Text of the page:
“You have to be very strong and realise that the way you look is just one facet of who you are. It’s not the total package”
PEARL In 2002, Pearl was involved in a car accident. The driver was drunk and racing another driver. The car went over a bridge and landed on the street below. Pearl suffered many cracked ribs and tangled intestines and her spleen had to be removed. Her scar is a result of the surgeries to save her life. LEONI Leoni was born with congenital constriction band syndrome (a congenital disorder caused by entrapment of foetal parts in fibrous amniotic bands while in utero). She had to have numerous surgeries straight after she was born, one of which included her back muscle being transferred into her right hand. She’s had many more surgeries over the years.
I think it’s made me very resilient. If you look slightly different from what the norm is, people judge you. As a result of that, you have to be very strong and realise that the way you look is just one facet of who you are. It’s not the total package. I think it’s important to live your truth. We need to celebrate some of the things that we’ve been through. Living with a scar is a bit challenging, but they had to open me up to put me back together. To save me. Sometimes when people see it, they ask: ‘What happened!?’ I like to keep it private. I don’t like explaining, because people do exaggerate about it. But I’ve learnt to live with it. I’m just glad I’m alive. And now, maybe it comes with age, but I’m at the point where the older you get, the more you say: ‘I don’t care how I look, as long as I’ve got a good heart. And I’m a good person.’ I just want to be myself. Without hiding anything.
SAM Sam has multiple scars on her arms and legs, all self-inflicted.
I am – well, I was – a cutter. It started when I was 13 and it’s been going on for a really long time. Cutting is more than what it seems. It’s an addiction. I’ve battled this addiction for 17 years. It’s about finding other coping mechanisms. It’s not that there’s something wrong with it. There are other ways that aren’t permanently scarring if you need to feel that kind of pain, like an elastic band. But it’s OK if you’ve done that. You need to be proud of your stripes. I believe that mental illness is still too much of a taboo. I’m no longer ashamed of the scars. They’re now part of me. I do look at them sometimes and feel remorse, but there’s nothing I can do about them now. It’s very strange, particularly because the idea of beauty is so perfect, compared with what I am. This shoot was empowering. Hopefully, it will help people who perhaps are going through the same thing.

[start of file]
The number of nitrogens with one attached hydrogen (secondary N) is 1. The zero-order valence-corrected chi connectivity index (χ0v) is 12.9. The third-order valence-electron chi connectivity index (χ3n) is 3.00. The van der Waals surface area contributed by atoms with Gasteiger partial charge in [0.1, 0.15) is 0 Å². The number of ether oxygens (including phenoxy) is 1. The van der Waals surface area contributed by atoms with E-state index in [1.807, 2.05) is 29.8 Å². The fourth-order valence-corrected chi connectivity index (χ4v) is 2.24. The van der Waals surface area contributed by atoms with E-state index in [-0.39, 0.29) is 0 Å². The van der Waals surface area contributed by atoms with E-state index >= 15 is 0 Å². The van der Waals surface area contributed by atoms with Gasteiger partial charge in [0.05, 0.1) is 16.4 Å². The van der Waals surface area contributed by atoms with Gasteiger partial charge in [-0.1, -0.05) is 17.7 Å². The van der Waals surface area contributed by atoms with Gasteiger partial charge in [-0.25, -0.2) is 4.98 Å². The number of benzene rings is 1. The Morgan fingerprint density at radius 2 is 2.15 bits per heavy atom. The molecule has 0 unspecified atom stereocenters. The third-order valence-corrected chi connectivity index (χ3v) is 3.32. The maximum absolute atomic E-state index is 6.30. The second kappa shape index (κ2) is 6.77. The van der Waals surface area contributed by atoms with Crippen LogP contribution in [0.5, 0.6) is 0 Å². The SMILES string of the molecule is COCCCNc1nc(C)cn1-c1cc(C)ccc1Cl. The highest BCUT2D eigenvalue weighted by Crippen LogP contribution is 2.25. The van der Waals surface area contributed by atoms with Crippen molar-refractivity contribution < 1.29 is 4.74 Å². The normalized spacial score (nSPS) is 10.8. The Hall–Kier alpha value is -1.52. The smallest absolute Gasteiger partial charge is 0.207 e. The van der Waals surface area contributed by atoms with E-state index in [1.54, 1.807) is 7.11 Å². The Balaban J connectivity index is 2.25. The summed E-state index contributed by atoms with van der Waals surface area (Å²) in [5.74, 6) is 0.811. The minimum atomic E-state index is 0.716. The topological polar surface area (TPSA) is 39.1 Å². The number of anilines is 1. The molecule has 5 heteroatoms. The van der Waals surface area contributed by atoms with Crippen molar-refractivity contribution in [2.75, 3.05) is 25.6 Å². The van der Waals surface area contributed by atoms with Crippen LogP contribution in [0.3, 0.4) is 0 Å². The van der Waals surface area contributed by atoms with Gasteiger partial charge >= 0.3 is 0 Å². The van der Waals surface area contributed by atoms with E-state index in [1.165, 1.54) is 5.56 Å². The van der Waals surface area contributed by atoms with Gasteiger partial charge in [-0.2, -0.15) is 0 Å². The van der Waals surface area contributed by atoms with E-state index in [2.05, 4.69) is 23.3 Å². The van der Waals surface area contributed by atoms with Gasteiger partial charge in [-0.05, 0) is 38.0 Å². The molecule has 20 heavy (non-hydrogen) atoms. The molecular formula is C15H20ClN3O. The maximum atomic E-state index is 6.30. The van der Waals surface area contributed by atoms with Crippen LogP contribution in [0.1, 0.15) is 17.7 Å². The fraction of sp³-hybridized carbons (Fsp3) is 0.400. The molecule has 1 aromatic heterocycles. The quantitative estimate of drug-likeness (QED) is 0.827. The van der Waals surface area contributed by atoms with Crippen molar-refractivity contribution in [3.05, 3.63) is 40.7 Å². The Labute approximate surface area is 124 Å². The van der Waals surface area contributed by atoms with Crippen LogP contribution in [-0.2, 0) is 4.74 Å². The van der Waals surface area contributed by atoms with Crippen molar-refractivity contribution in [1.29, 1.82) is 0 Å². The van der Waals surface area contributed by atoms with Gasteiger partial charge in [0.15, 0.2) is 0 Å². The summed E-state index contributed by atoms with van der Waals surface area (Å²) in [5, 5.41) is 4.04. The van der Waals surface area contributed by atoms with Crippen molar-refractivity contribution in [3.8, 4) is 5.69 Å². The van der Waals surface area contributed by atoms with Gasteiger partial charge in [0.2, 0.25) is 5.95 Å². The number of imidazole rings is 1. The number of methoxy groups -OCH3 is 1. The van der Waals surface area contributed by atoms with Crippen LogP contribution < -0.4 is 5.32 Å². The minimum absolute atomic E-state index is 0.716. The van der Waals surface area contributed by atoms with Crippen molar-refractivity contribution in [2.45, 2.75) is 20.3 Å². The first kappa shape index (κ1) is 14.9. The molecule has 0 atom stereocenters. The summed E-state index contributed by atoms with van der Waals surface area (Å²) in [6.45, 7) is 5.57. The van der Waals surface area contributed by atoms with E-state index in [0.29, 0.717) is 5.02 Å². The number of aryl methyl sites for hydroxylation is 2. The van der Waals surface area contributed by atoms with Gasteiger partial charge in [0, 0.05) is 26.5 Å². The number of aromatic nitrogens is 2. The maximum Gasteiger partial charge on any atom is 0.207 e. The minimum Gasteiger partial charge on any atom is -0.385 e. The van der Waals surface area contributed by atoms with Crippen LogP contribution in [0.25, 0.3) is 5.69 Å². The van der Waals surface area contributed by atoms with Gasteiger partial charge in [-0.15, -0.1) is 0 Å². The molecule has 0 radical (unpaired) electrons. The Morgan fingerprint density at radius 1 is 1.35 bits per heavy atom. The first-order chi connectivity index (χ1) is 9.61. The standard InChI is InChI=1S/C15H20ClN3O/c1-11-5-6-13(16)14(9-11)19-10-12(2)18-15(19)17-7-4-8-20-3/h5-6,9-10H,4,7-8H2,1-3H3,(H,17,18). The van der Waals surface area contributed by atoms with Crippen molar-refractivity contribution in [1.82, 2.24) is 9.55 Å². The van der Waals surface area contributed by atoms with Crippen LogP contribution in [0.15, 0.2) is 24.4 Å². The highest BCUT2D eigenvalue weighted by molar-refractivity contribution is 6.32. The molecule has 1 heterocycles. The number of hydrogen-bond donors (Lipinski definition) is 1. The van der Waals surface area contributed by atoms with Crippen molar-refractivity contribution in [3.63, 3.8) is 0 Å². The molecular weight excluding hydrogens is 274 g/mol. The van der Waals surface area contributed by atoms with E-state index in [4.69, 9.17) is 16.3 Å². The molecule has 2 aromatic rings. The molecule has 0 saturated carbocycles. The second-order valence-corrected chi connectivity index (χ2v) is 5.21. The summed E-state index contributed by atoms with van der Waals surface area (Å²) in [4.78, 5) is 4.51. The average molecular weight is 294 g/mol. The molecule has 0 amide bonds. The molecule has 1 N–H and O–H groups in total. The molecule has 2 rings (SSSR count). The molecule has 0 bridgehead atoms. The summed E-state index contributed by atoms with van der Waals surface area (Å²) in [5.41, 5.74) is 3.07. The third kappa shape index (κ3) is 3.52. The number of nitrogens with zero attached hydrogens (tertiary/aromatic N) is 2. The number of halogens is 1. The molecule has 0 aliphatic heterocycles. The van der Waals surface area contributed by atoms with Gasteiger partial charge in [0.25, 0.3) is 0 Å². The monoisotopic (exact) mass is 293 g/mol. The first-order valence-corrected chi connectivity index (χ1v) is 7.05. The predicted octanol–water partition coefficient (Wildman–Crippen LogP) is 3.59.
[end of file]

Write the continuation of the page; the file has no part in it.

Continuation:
CHRISTIE AND NATASHA Sisters Christie and Natasha were involved in a car accident in 2014 when their vehicle was pushed off the road by an 18-wheeler truck.
CHRISTIE: Our entire universe was shifted. Tash forgot everything. She forgot who I was, she forgot who our parents were. And slowly, over the months, she re-learnt everything. I constantly wanted to forget, whereas Tash constantly wanted to remember. One thing I learnt is when you go through something hectic in life, you either become constructive, like you want to fix yourself, or you want to destroy yourself. There’s no excuse – you just have to deal with the grief and the resentment, and you just have to push through it. And we have. Our relationship’s a lot better now. NATASHA: In the beginning, I felt like a Frankenstein. I felt like pieces of my body had been stitched back together. I felt almost humiliated by myself, as if I shouldn’t be alive. And when I’d worked through that, I started to become aware of images, of art. I started to be more aware of things around me. I started becoming a lot more grateful for being alive and kind of accepting that there was a higher power and there was a reason for me being here.
“I was grateful for being alive and kind of accepting that there was a higher power and a reason for me being here”
ITUMELENG ILLUSTRATION BY HEIDI FOURIE
MELANIE ILLUSTRATION BY MARIA MAGDALENA VAN WYK NICOLA ILLUSTRATION BY TULIPS AND CHIMNEYS
LEONI ILLUSTRATION BY AMOR COETZEE
PEARL ILLUSTRATION BY JOHAN DE LANGE
CHRISTIE & NATASHA ILLUSTRATION BY SARAH GRACE
SAM ILLUSTRATION BY LAUREN SCHULTZ